The work of spreading Christianity got an unexpected boost when Rev. William Ellis landed in Hawai‘i in the spring of 1822, travelling from Tahiti en route to the Marquesas. Ellis, an English missionary and skilled linguist, had been living in the Society Islands since 1816 and helped translate the oral Tahitian language into written form. His fluency allowed him to quickly master the Hawaiian language, which is similar to Tahitian,1 and to preach and compose hymns in Hawaiian, bridging the communication barriers that still existed.2 The Hawaiian mission was also presented with two small hymnals in Tahitian which had enhanced mission work in the Society Islands. When Ellis returned to Honolulu with his family in 1823, he brought a Tahitian teacher and Christian convert, whom Queen Keōpūolani selected as her principal instructor.
“We have found a very valuable assistant in Mr. Ellis, the missionary from Huohine, in our attempts at the language; while from the great similarity between the Taheiton language and this, he was able in a very few weeks to address the people in public, in their own tongue.” — Sybil Bingham’s Journal, August 9, 1822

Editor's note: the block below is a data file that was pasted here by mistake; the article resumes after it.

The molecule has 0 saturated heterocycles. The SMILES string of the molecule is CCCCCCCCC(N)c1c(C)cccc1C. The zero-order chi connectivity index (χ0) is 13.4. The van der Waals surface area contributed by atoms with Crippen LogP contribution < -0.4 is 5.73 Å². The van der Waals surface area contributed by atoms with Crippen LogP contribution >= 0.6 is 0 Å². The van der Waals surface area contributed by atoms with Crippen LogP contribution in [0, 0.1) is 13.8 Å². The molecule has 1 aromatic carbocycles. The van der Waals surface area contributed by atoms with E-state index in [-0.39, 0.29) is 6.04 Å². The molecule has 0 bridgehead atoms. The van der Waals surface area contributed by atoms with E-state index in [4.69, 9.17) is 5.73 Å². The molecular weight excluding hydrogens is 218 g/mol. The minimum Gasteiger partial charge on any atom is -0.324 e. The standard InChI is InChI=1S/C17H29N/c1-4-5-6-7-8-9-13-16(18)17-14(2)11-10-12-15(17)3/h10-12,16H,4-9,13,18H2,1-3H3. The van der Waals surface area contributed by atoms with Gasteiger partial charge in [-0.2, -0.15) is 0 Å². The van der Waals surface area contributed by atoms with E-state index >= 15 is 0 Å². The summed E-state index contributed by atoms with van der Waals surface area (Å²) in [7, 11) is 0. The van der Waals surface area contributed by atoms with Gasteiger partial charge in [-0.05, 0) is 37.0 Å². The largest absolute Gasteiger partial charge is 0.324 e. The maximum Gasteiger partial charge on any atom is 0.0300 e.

“The first book published in the Hawaiian language, titled Na Himeni Hawaii, he me ori ia Iehova, ke Akua mau, introduced translations of forty-seven English language and original Christian hymns to the Hawaiian people. … While the actual printing started in December 1823, its beginnings date back to … the experience in the Society Islands of William Ellis.” — Kam, Ralph Thomas, “The Origins and Legacy of Na Himeni Hawaii,” p. 91.
“Ke-opu-o-lani was one of the few chiefesses who showed true faith in God at this time. … She had living with her some Tahitian members of the English church in Tahiti, among them Ka-ʻauʻa-moku, a single woman, and Tauʻaʻkane and Tauʻaʻ-wahine who had come with Mr. Ellis. These religious Tahitians taught her the word of God and the road to heaven and became her helpers; Tauʻa‘ preached to the chiefs of her household, and all instructed her in letters and music until she was able to read.” — Samuel L. Kamakau, Ruling Chiefs of Hawaii (Revised Edition), p. 254
1 Albert A. Schütz, The Voices of Eden (Honolulu: University of Hawai‘i Press, 1995), p. 323. 2 Rod Edmond, “Translating Cultures,” in Science and Exploration in the Pacific (UK: Boydell & Brewer, 1998), p. 153.